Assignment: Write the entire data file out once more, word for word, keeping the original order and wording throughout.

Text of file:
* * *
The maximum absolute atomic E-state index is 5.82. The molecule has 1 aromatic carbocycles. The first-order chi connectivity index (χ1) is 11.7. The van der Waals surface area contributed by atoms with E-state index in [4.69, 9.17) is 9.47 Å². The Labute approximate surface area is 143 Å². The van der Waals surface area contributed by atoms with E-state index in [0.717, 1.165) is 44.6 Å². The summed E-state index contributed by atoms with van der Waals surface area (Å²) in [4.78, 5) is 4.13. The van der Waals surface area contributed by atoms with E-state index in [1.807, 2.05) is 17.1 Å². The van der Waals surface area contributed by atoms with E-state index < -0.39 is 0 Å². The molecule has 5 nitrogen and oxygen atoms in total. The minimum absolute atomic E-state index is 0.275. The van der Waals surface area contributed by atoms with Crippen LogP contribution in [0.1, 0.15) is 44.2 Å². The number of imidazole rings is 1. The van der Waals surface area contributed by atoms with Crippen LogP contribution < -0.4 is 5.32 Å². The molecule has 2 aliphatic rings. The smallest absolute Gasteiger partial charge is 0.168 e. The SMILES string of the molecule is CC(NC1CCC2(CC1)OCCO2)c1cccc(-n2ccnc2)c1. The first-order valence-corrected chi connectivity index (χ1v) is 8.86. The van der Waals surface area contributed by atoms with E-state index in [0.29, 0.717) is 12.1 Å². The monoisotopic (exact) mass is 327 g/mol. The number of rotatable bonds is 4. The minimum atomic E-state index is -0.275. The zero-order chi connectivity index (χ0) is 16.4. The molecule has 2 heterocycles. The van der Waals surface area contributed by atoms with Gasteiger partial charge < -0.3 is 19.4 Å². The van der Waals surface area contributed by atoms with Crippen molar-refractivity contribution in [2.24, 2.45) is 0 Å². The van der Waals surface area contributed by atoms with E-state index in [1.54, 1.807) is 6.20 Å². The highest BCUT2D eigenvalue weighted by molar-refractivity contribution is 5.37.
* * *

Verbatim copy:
The maximum absolute atomic E-state index is 5.82. The molecule has 1 aromatic carbocycles. The first-order chi connectivity index (χ1) is 11.7. The van der Waals surface area contributed by atoms with E-state index in [4.69, 9.17) is 9.47 Å². The Labute approximate surface area is 143 Å². The van der Waals surface area contributed by atoms with E-state index in [0.717, 1.165) is 44.6 Å². The summed E-state index contributed by atoms with van der Waals surface area (Å²) in [4.78, 5) is 4.13. The van der Waals surface area contributed by atoms with E-state index in [1.807, 2.05) is 17.1 Å². The van der Waals surface area contributed by atoms with E-state index < -0.39 is 0 Å². The molecule has 5 nitrogen and oxygen atoms in total. The minimum absolute atomic E-state index is 0.275. The van der Waals surface area contributed by atoms with Crippen LogP contribution in [0.1, 0.15) is 44.2 Å². The number of imidazole rings is 1. The van der Waals surface area contributed by atoms with Crippen LogP contribution < -0.4 is 5.32 Å². The molecule has 2 aliphatic rings. The smallest absolute Gasteiger partial charge is 0.168 e. The SMILES string of the molecule is CC(NC1CCC2(CC1)OCCO2)c1cccc(-n2ccnc2)c1. The first-order valence-corrected chi connectivity index (χ1v) is 8.86. The van der Waals surface area contributed by atoms with E-state index in [0.29, 0.717) is 12.1 Å². The monoisotopic (exact) mass is 327 g/mol. The number of rotatable bonds is 4. The minimum atomic E-state index is -0.275. The zero-order chi connectivity index (χ0) is 16.4. The molecule has 2 heterocycles. The van der Waals surface area contributed by atoms with Gasteiger partial charge < -0.3 is 19.4 Å². The van der Waals surface area contributed by atoms with Crippen molar-refractivity contribution in [2.24, 2.45) is 0 Å². The van der Waals surface area contributed by atoms with E-state index in [1.54, 1.807) is 6.20 Å². The highest BCUT2D eigenvalue weighted by molar-refractivity contribution is 5.37.